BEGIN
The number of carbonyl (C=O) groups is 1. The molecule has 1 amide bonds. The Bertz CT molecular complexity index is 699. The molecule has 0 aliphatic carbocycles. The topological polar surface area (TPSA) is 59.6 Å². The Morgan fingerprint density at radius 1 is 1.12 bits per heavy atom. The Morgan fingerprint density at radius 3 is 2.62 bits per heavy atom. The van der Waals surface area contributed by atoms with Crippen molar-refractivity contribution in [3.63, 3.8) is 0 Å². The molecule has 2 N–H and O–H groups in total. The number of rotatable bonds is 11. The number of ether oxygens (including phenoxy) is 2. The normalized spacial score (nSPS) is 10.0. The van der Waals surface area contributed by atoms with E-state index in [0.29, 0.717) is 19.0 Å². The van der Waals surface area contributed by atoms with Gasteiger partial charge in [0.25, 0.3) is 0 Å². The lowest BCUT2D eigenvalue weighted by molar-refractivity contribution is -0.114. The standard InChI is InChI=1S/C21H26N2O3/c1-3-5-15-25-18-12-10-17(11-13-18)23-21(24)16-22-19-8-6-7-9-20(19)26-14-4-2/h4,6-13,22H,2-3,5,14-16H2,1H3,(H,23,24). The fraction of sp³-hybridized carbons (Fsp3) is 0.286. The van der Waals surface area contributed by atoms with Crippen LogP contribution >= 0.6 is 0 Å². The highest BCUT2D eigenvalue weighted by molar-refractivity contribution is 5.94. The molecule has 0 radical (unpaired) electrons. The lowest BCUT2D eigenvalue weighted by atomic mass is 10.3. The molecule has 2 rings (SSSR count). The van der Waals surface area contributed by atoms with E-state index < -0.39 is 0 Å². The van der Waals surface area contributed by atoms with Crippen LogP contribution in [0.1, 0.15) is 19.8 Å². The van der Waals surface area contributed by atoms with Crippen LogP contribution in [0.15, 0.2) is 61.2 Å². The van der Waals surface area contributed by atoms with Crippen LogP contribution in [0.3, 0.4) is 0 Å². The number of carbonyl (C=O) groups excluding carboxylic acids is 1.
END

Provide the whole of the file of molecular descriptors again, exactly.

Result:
The number of carbonyl (C=O) groups is 1. The molecule has 1 amide bonds. The Bertz CT molecular complexity index is 699. The molecule has 0 aliphatic carbocycles. The topological polar surface area (TPSA) is 59.6 Å². The Morgan fingerprint density at radius 1 is 1.12 bits per heavy atom. The Morgan fingerprint density at radius 3 is 2.62 bits per heavy atom. The van der Waals surface area contributed by atoms with Crippen molar-refractivity contribution in [3.63, 3.8) is 0 Å². The molecule has 2 N–H and O–H groups in total. The number of rotatable bonds is 11. The number of ether oxygens (including phenoxy) is 2. The normalized spacial score (nSPS) is 10.0. The van der Waals surface area contributed by atoms with E-state index in [0.29, 0.717) is 19.0 Å². The van der Waals surface area contributed by atoms with Gasteiger partial charge in [0.25, 0.3) is 0 Å². The lowest BCUT2D eigenvalue weighted by molar-refractivity contribution is -0.114. The standard InChI is InChI=1S/C21H26N2O3/c1-3-5-15-25-18-12-10-17(11-13-18)23-21(24)16-22-19-8-6-7-9-20(19)26-14-4-2/h4,6-13,22H,2-3,5,14-16H2,1H3,(H,23,24). The fraction of sp³-hybridized carbons (Fsp3) is 0.286. The van der Waals surface area contributed by atoms with Crippen LogP contribution >= 0.6 is 0 Å². The highest BCUT2D eigenvalue weighted by molar-refractivity contribution is 5.94. The molecule has 0 radical (unpaired) electrons. The lowest BCUT2D eigenvalue weighted by atomic mass is 10.3. The molecule has 2 rings (SSSR count). The van der Waals surface area contributed by atoms with E-state index < -0.39 is 0 Å². The van der Waals surface area contributed by atoms with Crippen LogP contribution in [0.1, 0.15) is 19.8 Å². The van der Waals surface area contributed by atoms with Crippen LogP contribution in [0.15, 0.2) is 61.2 Å². The van der Waals surface area contributed by atoms with Crippen LogP contribution in [0.3, 0.4) is 0 Å². The number of carbonyl (C=O) groups excluding carboxylic acids is 1.